After measuring the dry biomass, the Cu contents of the different organs were analyzed. Samples of the leaves, roots and stems were ground using a ball mill (DECO-PBM-V-4L, Changsha, Hunan Province, China) and dried to a constant weight. The homogenized samples were placed in Teflon crucibles (effective volume 100 ml; Changji, Dongtai, Jiangsu Province, China) containing 25 ml of H2O2/HNO3 at a ratio of 1:4 (v/v) for eight hours. The crucibles were sealed with steel cans and placed in a stove for one hour at 80°C. After hydrolysis, the crucibles were heated on an electrical heating panel (MWJ-3020, Wuxi, Jiangsu Province, China) at 120°C for two hours to remove excess acid from the solution. The Cu contents in the extracts were analyzed via inductively coupled plasma-optical emission spectrometry (Optima 8000, Perkin Elmer, Massachusetts, USA).

Data processing

The mean absolute growth rates of the total stem length (GL) and total number of new ramets (GNR) during the six stages were calculated using the data obtained from seven measurements. For example, for stage 1, the measurement from census 1 to 2 was calculated as (X2-X1) / 10, where X is the trait value measured at each census. The leaf shape index (LSI), which reflects the phenotypic variation of the leaves, was calculated as the ratio of the leaf length to width. The stem area ratio (SAR) was calculated as the square of the ratio of the inner diameter to the external diameter.

The plasticity of the plants in response to terrestrial and aquatic habitats was calculated as follows: Eq 1 where VALUE aquatic and VALUE terrestrial refer to trait measurements (e.g., length, number of new ramets or Cu accumulation traits) of different constituents of plants living in aquatic and terrestrial habitats, respectively. Using this method, independent measurements of plasticity in the same plant systems were paired prior to calculating the plasticity to facilitate the statistical comparison of the plasticity of plants under different Cu stress conditions. In this equation, plasticity is considered relative rather than absolute, and the percentage variation in the different traits of plants in aquatic habitat relative to those in the terrestrial habitats is calculated [33]. Positive results for plasticity show larger trait values for plants in aquatic habitats than for those in terrestrial environments. Stronger plasticity values, regardless of positive or negative direction, indicate a higher degree of variation in plasticity.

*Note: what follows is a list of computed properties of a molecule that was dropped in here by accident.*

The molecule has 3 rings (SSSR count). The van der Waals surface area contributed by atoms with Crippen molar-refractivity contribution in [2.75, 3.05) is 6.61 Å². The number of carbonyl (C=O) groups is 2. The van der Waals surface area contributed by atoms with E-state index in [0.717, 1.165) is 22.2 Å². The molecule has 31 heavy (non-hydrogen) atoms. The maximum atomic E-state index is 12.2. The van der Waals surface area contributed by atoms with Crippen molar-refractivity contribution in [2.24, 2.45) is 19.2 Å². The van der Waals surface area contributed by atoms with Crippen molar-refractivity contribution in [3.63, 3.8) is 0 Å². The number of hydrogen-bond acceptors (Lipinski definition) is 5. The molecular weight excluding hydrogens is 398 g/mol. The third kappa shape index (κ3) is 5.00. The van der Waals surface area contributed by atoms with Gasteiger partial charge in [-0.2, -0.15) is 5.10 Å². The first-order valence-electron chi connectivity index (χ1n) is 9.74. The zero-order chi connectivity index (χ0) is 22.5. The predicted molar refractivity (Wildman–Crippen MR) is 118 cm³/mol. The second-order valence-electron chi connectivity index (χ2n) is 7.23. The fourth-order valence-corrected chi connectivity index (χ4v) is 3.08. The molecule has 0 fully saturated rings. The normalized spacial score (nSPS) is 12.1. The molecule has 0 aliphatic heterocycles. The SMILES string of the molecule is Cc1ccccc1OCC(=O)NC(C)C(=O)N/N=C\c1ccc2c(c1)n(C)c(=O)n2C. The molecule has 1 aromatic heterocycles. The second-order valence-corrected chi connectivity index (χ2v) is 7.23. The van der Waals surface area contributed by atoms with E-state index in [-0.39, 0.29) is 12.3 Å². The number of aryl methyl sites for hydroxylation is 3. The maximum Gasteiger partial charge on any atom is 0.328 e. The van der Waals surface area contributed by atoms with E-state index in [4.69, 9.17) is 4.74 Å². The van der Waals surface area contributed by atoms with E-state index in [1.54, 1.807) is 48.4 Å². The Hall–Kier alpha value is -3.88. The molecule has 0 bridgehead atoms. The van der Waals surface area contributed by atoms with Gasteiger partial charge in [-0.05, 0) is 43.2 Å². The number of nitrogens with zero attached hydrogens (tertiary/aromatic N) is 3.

Data analysis

A two-way ANOVA was used to examine the effects of habitat and Cu pollution on the growth, morphological and Cu accumulation traits. A one-way ANOVA was used to examine the differences in plasticity under different Cu pollution conditions. Prior to the analysis, the data were assessed for equality of variance using Levene’s test and for normality using the Shapiro–Wilk test. The regression equations in the figures were generated using Sigmaplot 12.5 software (Systat Software Inc., Erkrath, Germany). SPSS 21 (IBM Inc., Armonk, New York, USA) was used for all of the statistical analyses. P< 0.05 was used as the significance level. The data showed in the figures were presented as the means ± SE without transformation.


Although belonging to the same clone, the ramets from the terrestrial and aquatic habitats performed differently in nearly all of the measured traits (Table 1; Figs 25).

Fig 2.

Relationships among the Cu content of the stem and the final length (a), external diameter (b), and inner diameter (c); Cu content of the leaf and the leaf length (d) and leaf width (e); and Cu content of the root and the root length (f) of Alternanthera philoxeroides in terrestrial habitats (black circles; unbroken lines) and aquatic habitats (white circles; broken lines). Regression equations, coefficient of determination (R2) and significance level (*, P < 0.05, **, P < 0.01) are shown. Values are indicated as the means ± SD.

Fig 3.

Growth rate of the total length (GL) and growth rate of new ramets (GNR) of Alternanthera philoxeroides in terrestrial habitats (a) and aquatic habitats (b) across six stages. The box-plot graphs show the variation in GL (c) and GNB (d) of the plants in terrestrial habitats (T) and aquatic habitats (A) under different Cu pollution, and the data for the stages are grouped together.

Fig 4.